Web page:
Sunday, February 08, 2009

Real anti-Semitism 

As the economy falls through the floor of the crater, and as populist rage increases, so will nativism and xenophobia, as well as anti-Semitism, which really has been getting worse in the last 15 years and will soon get much worse.

Some relevant quotations:

1) 'George Tenet, the former director of central intelligence, also blamed the Jews for many of his troubles, if the extraordinary scene Tyler describes in the book’s prologue is to be believed. He recounts how in 2004 a furious Tenet, dressed in his underwear, drank half a bottle of Scotch, supplied by Prince Bandar bin Sultan at his palace in Saudi Arabia, in a few minutes, while raging at the Bush administration’s duplicity. “They’re setting me up,” he said, but “I am not going to take the hit.” The hit that needed to be taken was for the missing weapons of mass destruction in Iraq, over which the United States had gone to war. The White House, Tyler writes, expected Tenet “to fall on his sword to protect the president.” ­Tenet raged against the “bastards” in the administration and mocked the neoconservatives who supported Israel’s right-wingers as “the Jews.” He then jumped into the swimming pool and did impressions of Yasir Arafat and Omar Suleiman, the chief of Egyptian intelligence.'

2) 'Jewish leaders said it had never before happened in Venezuela: a break-in with anti-Jewish intent at one of the city's most prominent synagogues. A dozen armed men overpowered guards, spray-painted office walls with anti-Semitic insults, desecrated historic Torah scrolls and made off with computers containing personal information on congregants. President Hugo Chávez condemned the Jan. 30 attack, which has shaken the country's political establishment. But Jewish leaders, supported by Israeli and U.S. officials, have said the populist government's often incendiary rhetoric toward the Jewish state, coupled with rising anti-Semitic diatribes in pro-government media, has helped foster a climate of intolerance that might have prompted assailants to target the Tiferet Israel synagogue. Anger at Israel's recent military strikes in the Gaza Strip against the Islamist group Hamas have sparked demonstrations here and in two countries closely allied with Venezuela: Bolivia and Argentina. But Jews in these countries are concerned about the growing anti-Semitic tone of the protesters, who frequently equate Israel with Nazi Germany, a theme increasingly evident on placards that juxtapose the Star of David with the swastika and in some public pronouncements. In Argentina -- which has the largest Jewish population in Latin America, about 250,000-strong -- Jewish leaders describe a tense climate in which swastikas have been painted on Jewish schools, and graffiti demanding that Jews leave the country have been scrawled on walls....'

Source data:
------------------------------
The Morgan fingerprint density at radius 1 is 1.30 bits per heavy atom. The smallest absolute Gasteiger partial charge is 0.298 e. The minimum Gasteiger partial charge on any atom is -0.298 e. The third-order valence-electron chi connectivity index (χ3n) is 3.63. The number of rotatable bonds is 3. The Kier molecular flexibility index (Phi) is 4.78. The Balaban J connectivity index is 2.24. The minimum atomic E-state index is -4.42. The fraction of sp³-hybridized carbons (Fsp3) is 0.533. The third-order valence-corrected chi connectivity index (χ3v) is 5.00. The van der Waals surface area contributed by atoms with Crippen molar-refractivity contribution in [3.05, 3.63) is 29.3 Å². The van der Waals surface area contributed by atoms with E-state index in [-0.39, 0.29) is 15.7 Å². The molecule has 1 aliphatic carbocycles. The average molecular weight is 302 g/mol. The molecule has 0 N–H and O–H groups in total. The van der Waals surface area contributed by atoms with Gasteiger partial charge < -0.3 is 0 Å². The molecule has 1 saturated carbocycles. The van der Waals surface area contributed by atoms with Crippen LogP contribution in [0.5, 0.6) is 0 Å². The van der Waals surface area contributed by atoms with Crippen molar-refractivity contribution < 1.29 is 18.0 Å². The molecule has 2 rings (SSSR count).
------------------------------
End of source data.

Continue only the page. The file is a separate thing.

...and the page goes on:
3) '"Sen. Mitchell is fair. He’s been meticulously even-handed,” said Abraham Foxman, national director of the Anti-Defamation League. “But the fact is, American policy in the Middle East hasn’t been ‘even handed’ — it has been supportive of Israel when it felt Israel needed critical U.S. support. “So I’m concerned,” Foxman continued. “I’m not sure the situation requires that kind of approach in the Middle East."'

4) 'There's no need to refer to Haaretz's startling revelation that Yisrael Beiteinu chairman Avigdor Lieberman was a member of Kahane's Kach party in his youth: This campaign's dark horse was and is a Kahanist. The differences between Kach and Yisrael Beiteinu are minuscule, not fundamental and certainly not a matter of morality. The differences are in tactical nuances: Lieberman calls for a fascist "test of loyalty" as a condition for granting citizenship to Israel's Arabs, while Kahane called for the unconditional annulment of their citizenship. One racist (Lieberman) calls for their transfer to the Palestinian state, the other (Kahane) called for their deportation. Now the instigator of the new Israeli racism will apparently become the leader of a large party once again in the government. Benjamin Netanyahu has already pledged that Lieberman will be an "important minister" in his government.... Kahane is alive and kicking - is he ever - in the person of his thuggish successor. This is not just a matter of disqualifying Yisrael Beiteinu; it is not even a matter of this party's growing strength to terrifying proportions, becoming the fulcrum that will decide who becomes prime minister. This is a matter of legitimization. All society bears responsibility for it. Kahane was ostracized; Lieberman is a welcome guest in every living room and television studio. Imagine: Ehud Barak does not rule out a coalition with him; Uzi Landau, considered a "democrat," is now Lieberman's number two; a former senior ambassador and a retired police major general also adorn the list...." '

Very very dark days are ahead.


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